Spider webs to treat injured knees?

Posted on Wednesday, Oct 18 2006 @ 06:17 CEST by Thomas De Maesschalck
Some weird news today, scientists claim spider web silk could help treat injured knees:
Spider web silk, the strongest natural fiber known, could possess untapped medical potential in artificial tendons or for regenerating ligaments, scientists now say.

A body of folklore dating back at least 2,000 years tells of the potential medical value of spider webs in fighting infections, stemming bleeding and healing wounds, explained molecular biologist Randolph Lewis at the University of Wyoming in Laramie.

Spider webs have even found a place in Shakespeare's play "A Midsummer Night's Dream," where the character dubbed Bottom noted, "Good Master Cobweb: if I cut my finger, I shall make bold with you." While research has found no evidence so far that spider webs can kill germs, Lewis explained, studies on animals have revealed that spider silk triggers little if any immune responses, which cause rejection of medical implants.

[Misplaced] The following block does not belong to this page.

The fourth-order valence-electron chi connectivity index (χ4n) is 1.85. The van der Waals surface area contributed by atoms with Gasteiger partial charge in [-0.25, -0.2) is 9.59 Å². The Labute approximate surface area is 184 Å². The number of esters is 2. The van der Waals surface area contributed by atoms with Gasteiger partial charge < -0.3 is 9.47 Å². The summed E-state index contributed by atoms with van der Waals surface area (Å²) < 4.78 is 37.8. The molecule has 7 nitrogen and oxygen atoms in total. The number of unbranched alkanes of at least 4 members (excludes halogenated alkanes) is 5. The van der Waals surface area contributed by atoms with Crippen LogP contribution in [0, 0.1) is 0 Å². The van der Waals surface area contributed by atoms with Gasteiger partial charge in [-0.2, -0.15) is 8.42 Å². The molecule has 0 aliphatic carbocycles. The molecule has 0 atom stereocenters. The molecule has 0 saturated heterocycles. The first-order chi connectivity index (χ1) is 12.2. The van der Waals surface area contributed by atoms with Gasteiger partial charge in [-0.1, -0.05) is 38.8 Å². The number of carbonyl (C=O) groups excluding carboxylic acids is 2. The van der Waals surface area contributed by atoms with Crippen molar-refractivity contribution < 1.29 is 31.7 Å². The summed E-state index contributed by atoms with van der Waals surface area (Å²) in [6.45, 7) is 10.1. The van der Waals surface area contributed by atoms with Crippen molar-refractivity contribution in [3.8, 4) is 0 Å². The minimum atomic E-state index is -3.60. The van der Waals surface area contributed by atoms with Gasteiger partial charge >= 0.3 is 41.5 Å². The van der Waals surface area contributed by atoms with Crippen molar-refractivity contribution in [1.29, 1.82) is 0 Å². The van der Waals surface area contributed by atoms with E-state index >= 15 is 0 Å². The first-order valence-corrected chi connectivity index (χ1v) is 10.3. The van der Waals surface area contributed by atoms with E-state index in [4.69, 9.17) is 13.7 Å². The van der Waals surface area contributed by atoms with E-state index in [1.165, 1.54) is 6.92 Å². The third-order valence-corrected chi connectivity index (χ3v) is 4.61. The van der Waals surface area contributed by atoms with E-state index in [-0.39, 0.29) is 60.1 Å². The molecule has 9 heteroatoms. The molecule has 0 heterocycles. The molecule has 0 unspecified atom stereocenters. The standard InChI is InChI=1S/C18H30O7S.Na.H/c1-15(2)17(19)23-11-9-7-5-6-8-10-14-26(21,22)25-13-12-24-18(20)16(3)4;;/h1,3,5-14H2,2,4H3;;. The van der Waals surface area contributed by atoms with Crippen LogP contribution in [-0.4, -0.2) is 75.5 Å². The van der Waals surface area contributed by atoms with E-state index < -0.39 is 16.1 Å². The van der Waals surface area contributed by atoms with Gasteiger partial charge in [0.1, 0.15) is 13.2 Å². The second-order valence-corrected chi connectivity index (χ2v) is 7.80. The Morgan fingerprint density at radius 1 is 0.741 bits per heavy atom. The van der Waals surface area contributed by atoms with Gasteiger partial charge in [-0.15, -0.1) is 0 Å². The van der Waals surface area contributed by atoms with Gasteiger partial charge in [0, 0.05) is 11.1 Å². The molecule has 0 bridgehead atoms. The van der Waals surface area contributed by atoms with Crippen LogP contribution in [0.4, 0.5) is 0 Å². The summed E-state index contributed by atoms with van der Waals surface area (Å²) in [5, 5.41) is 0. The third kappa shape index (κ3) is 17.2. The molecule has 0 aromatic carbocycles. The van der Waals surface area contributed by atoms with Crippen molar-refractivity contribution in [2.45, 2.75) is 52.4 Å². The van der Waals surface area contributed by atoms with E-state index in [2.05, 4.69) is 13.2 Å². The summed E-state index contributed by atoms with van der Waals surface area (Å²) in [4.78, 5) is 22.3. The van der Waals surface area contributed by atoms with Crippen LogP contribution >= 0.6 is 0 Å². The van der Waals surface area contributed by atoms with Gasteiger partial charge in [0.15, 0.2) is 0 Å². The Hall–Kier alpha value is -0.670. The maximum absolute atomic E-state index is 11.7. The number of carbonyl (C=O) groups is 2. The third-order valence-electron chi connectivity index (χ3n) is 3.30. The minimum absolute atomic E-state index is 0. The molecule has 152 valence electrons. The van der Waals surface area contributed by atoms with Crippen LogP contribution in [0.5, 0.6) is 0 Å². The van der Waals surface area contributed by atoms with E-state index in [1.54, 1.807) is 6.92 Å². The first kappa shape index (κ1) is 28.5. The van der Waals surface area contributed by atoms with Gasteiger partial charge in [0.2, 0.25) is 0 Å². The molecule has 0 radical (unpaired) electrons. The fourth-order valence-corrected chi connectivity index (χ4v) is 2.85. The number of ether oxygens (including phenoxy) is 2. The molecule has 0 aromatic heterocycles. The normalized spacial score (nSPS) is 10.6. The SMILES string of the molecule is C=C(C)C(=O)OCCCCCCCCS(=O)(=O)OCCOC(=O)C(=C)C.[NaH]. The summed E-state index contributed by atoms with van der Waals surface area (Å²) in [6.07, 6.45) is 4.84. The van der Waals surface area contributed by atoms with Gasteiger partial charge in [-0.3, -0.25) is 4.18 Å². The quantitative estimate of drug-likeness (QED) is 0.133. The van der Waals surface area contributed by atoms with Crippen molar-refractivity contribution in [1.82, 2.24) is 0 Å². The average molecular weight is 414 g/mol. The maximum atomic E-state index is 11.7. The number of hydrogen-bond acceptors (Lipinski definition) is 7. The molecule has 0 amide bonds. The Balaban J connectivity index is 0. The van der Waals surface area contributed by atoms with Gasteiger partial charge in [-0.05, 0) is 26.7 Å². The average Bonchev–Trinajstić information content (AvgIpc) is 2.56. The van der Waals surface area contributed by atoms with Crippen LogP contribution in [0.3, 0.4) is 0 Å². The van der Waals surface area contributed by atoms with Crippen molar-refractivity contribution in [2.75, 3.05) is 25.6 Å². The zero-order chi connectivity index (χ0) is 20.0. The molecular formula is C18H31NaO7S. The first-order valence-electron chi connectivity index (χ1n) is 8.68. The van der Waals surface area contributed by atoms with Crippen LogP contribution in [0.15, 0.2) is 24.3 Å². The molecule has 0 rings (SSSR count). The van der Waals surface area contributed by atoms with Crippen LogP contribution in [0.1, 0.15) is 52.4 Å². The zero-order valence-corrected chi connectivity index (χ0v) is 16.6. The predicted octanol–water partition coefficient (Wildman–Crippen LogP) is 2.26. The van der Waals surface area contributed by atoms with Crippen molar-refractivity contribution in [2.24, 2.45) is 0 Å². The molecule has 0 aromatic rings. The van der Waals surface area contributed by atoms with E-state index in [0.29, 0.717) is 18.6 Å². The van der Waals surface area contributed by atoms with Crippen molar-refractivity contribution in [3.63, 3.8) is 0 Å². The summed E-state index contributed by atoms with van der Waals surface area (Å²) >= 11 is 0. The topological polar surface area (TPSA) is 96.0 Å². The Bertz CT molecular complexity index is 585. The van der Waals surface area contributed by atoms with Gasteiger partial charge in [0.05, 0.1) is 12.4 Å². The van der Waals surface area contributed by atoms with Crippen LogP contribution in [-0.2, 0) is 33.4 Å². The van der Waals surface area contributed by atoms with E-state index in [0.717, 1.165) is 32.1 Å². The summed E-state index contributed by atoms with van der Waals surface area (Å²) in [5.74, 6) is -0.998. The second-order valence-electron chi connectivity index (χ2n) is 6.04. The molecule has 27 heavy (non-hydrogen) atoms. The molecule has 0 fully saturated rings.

Read on over here.


About the Author

Thomas De Maesschalck

Thomas has been messing with computer since early childhood and firmly believes the Internet is the best thing since sliced bread. Enjoys playing with new tech, is fascinated by science, and passionate about financial markets. When not behind a computer, he can be found with running shoes on or lifting heavy weights in the weight room.



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